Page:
worked approximately right. Actually, I'm pretty sure that the factor of a
half would have to be era adjusted, though he doesn't admit to it. Oh
well. He does generally know what he's doing.
- Yeah, these are things to keep in mind as we try to zero
in on the replacement level. Some so-called replacement
level players are clearly better than others. Are they
thus truly "freely available"? There's only one Rod
Strickland; once he's signed, it's not possible for any
other team to go out and sign him. On the other hand,
he was in a sense available to any team that wanted him.
I suspect we'll want to look at a bunch of players
identified as replacement level and find their average value,
to even out the occasional Strickland who brings up the
average and the occasional Oakley or whoever who brings down
In other words, something more akin to KevinP's look at the
average performance of free agents, instead of the 290th
man approach. Although it turns out that they yielded
very similar values.
From: John Hollinger [mailto:alleyoop2@...]
Sent: Monday, March 22, 2004 8:20 AM
Subject: [APBR_analysis] Re: - wins/Tendex replacement
I think at this time of year there's also multiple levels of "freely
available" -- Level 1 is the guys who get waived in March (Dion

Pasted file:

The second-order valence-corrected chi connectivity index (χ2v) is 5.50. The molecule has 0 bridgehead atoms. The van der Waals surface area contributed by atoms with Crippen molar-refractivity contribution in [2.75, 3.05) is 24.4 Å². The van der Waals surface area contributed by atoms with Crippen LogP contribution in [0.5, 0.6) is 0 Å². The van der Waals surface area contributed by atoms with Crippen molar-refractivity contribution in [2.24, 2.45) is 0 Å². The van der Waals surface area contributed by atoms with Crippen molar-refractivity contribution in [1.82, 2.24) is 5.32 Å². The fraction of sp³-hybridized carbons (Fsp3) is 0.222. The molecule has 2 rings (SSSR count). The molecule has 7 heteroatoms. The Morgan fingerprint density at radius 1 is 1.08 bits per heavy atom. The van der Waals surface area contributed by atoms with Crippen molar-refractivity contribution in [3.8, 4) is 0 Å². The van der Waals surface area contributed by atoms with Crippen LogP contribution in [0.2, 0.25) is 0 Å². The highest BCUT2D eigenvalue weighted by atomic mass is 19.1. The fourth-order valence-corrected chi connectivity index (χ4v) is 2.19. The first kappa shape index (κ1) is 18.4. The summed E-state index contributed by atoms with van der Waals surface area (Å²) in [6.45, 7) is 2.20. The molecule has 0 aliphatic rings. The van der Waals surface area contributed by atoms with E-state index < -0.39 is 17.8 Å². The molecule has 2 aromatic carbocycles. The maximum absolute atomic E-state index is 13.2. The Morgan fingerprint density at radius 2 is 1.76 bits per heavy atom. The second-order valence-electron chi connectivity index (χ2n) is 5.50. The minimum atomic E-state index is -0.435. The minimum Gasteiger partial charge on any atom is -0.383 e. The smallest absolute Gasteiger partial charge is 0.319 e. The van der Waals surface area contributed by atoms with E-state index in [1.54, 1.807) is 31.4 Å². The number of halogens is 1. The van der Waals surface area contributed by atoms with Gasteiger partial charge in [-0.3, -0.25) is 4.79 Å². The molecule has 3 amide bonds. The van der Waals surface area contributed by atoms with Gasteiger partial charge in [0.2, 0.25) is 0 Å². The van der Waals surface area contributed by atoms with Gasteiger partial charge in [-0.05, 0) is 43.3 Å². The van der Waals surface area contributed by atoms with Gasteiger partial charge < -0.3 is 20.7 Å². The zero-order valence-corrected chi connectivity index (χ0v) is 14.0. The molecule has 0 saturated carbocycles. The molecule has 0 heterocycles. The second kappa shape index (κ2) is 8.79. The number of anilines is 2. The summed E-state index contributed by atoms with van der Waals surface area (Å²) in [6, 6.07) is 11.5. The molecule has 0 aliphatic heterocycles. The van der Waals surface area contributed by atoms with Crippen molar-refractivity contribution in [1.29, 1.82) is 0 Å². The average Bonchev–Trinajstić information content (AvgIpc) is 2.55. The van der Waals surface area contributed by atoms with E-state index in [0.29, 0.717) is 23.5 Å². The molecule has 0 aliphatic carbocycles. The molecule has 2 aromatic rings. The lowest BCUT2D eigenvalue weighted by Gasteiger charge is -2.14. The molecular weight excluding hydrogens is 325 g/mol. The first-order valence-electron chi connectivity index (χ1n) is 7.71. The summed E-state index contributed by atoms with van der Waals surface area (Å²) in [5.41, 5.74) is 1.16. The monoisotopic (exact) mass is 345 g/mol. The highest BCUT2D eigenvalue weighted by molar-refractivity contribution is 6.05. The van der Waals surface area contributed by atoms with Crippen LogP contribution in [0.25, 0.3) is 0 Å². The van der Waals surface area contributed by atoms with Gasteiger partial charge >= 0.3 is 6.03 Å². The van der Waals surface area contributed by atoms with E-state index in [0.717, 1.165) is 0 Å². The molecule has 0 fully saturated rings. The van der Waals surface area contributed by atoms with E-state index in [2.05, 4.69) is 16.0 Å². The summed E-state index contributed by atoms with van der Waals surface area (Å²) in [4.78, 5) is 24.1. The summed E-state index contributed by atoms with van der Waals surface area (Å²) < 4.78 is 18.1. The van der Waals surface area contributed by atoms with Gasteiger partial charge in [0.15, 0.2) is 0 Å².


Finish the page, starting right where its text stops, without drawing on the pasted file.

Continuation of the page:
Glover, Rod Strickland, etc.) so they can sign with a playoff
contender. Level 2 is the guys the bad teams sign to replace them
(Britton Johnsen, Josh Davis, etc.).... and Level 5,831 is Charles
--- In APBR_analysis@yahoogroups.com, "Michael Tamada" <tamada@o...>
> -----Original Message-----times,
> From: Kevin Pelton [mailto:kpelton08@h...]
> Sent: Wednesday, March 17, 2004 11:45 AM
> >> > I'm not sure it will be easy to identify a replacement level.
> >> Wouldn't be easy, but I'd try various techniques: WAG (wild a**
> >> guessing: what number seems reasonable?); looking at actual
> >> transactions of players cut and added, especially those on 10-day
> >> contracts; actual statistics of actual 12th men, etc. These
> >> different techqniques would undoubtedly lead to different
> >> definitions of what the replacement level is, but now at
> >> least the range has been narrowed down.
> >MikeT, I know you've mentioned this kind of study a number of
> >and since I probably make more use of replacement level thananyone
> >else here (Dan being the possible exception), I've wanted to do itwas
> >for a long time and finally got around to it:
> That's really good stuff, exactly the sort of empirical study that
> needed. And I think we've got a good estimate of replacementlevel,
> at least as measured by your efficiency statistic.is a
> The point about in-season vs truly "freely available" free agents
> good one, and your stats show the importance of the distinction.You
> seem to be saying, and I agree, that the higher level, out-of-season,
> freely available free agent replacement level is the better one touse.
> At least for making long run, multiple-season, comparisons ofplayers.
> Teams in the short run may end up with less-than-replacement-levelrun.
> players due to contract restrictions, salary caps, or what not, but
> those conditions will not or at least need not persist in the long
> I think your .425 or .430 estimate of the replacement level is
> a good one, maybe it won't turn out to be 100% accurate but I'llbet it's
> reasonably close to whatever the true figure is. Because you'veused